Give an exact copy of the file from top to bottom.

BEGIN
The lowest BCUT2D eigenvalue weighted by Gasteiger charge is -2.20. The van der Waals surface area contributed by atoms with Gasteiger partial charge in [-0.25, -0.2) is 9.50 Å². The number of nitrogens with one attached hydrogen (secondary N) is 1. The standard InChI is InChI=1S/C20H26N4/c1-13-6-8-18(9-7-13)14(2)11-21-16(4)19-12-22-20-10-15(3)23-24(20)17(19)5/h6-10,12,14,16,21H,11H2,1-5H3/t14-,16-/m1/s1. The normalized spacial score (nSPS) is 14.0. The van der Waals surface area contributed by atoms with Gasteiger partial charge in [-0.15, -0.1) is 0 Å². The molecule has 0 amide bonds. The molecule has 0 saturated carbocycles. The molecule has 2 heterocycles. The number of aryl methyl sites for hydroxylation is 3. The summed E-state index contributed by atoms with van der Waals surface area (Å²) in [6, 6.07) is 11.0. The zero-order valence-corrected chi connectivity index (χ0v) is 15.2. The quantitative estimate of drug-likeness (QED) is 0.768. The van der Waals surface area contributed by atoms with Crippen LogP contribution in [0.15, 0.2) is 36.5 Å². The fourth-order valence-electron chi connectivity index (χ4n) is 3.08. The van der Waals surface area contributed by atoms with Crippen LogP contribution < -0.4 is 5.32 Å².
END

The lowest BCUT2D eigenvalue weighted by Gasteiger charge is -2.20. The van der Waals surface area contributed by atoms with Gasteiger partial charge in [-0.25, -0.2) is 9.50 Å². The number of nitrogens with one attached hydrogen (secondary N) is 1. The standard InChI is InChI=1S/C20H26N4/c1-13-6-8-18(9-7-13)14(2)11-21-16(4)19-12-22-20-10-15(3)23-24(20)17(19)5/h6-10,12,14,16,21H,11H2,1-5H3/t14-,16-/m1/s1. The normalized spacial score (nSPS) is 14.0. The van der Waals surface area contributed by atoms with Gasteiger partial charge in [-0.15, -0.1) is 0 Å². The molecule has 0 amide bonds. The molecule has 0 saturated carbocycles. The molecule has 2 heterocycles. The number of aryl methyl sites for hydroxylation is 3. The summed E-state index contributed by atoms with van der Waals surface area (Å²) in [6, 6.07) is 11.0. The zero-order valence-corrected chi connectivity index (χ0v) is 15.2. The quantitative estimate of drug-likeness (QED) is 0.768. The van der Waals surface area contributed by atoms with Crippen LogP contribution in [0.15, 0.2) is 36.5 Å². The fourth-order valence-electron chi connectivity index (χ4n) is 3.08. The van der Waals surface area contributed by atoms with Crippen LogP contribution < -0.4 is 5.32 Å².